• Merchants who will eventually pass on the interchange savings due to price competition
  • Banks who will make up the revenue loss with new fees and/or by channeling transactions to higher-margin products
  • Consumers who will pay more in bank fees but less for goods and services, an overall wash

Chase Bank's Jot App Shows the Future of Mobile Transaction Processing

By Jim Bruene on June 8, 2011 7:54 PM | Comments (2)

image image I've been waiting for something like Chase Bank's Jot (see note 1). It's part of the "second wave" of mobile apps that demonstrate why mobile banking will soon be better than online banking.

Mobile banking phase 1: 2008 through 2011

Mobile's first wave was all about porting the most-used online functions, balance inquiry and statement viewing, to a smaller screen. That was convenient for smartphone owners on the go, but it didn't add much to the overall user experience. 

The test of whether you've nailed the mobile UX is if that even if you are within arm's reach of your laptop, you still pick up the mobile to perform a function. Most mobile banking systems fail that test, i.e. you only use mobile banking when online access is inconvenient or insecure.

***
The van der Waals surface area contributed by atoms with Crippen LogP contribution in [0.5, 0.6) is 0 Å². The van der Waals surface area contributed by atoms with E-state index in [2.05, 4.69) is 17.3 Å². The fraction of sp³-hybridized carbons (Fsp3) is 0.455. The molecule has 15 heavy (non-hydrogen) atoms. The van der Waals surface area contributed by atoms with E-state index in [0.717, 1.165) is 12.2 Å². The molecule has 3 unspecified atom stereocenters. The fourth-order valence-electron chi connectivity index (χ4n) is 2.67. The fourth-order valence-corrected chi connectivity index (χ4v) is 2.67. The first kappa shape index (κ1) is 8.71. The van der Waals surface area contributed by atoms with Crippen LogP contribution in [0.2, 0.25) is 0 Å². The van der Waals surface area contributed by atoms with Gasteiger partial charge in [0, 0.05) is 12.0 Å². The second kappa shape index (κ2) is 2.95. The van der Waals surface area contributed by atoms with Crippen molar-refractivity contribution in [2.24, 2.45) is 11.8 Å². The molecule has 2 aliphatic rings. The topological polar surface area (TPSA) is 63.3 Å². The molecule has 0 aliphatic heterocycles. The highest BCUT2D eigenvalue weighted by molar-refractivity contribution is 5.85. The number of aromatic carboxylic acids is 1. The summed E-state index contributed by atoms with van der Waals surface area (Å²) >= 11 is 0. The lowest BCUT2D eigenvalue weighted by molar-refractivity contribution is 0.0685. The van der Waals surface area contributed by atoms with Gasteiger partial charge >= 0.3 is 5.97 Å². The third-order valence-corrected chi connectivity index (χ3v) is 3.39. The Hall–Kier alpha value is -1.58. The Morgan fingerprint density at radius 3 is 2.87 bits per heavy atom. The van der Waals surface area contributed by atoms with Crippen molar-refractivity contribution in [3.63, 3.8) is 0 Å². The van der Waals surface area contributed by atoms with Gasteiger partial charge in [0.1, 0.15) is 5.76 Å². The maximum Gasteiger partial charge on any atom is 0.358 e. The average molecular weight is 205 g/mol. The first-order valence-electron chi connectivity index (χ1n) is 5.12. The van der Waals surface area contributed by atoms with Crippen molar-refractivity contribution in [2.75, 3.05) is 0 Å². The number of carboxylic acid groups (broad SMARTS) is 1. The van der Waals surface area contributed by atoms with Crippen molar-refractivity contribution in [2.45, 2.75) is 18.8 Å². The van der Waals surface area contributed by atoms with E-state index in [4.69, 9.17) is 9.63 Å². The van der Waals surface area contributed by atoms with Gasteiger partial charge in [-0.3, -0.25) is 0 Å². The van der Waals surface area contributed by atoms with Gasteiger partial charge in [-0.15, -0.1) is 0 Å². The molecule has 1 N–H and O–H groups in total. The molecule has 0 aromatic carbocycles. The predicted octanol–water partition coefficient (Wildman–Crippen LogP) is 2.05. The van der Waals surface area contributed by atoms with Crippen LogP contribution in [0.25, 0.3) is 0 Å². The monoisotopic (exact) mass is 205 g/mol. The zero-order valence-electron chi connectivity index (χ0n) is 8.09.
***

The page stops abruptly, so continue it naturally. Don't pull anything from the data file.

Mobile banking phase 2: 2011+

The second wave is much more interesting. Your mobile phone can do financial chores that simply cannot be accomplished online, for example:

  • Deposit a paper check via mobile camera (USAA, Chase, PayPal and many more)
  • Transfer money to your friend by "bumping" phones (PayPal, ING Direct)
  • Alert you to special merchant offers in your exact location that are redeemable simply by using your bankcard (BankOns)
  • Pay your bill automatically by scanning the billing statement (Mitek)
  • Upload paper receipts and append them to expense reports (Expensify)

And the latest addition to that list:

  • Receive feed of transactions and tag them with categories for future reference and reporting (Chase Jot)


How Jot works

Chase's new app (announced 1 June 2011) may not be as cool as remotely depositing a check, but it's much more useful for most cardholders. The iPhone and Android app, which is currently available only for the bank's Ink business credit card, sends push notifications of each transaction (see inset) and enables users to (relatively) quickly append transactions with category information, i.e. "tag" transactions. 

image One key Jot feature, missing in most mobile banking services, is a running list of the transactions waiting to be tagged (see right).

That way, when the business owner has a few spare moments, they can quickly get caught up with their categorizing work. This ongoing attention will reduce the quarterly game of "what's that transaction" played when finalizing the company books.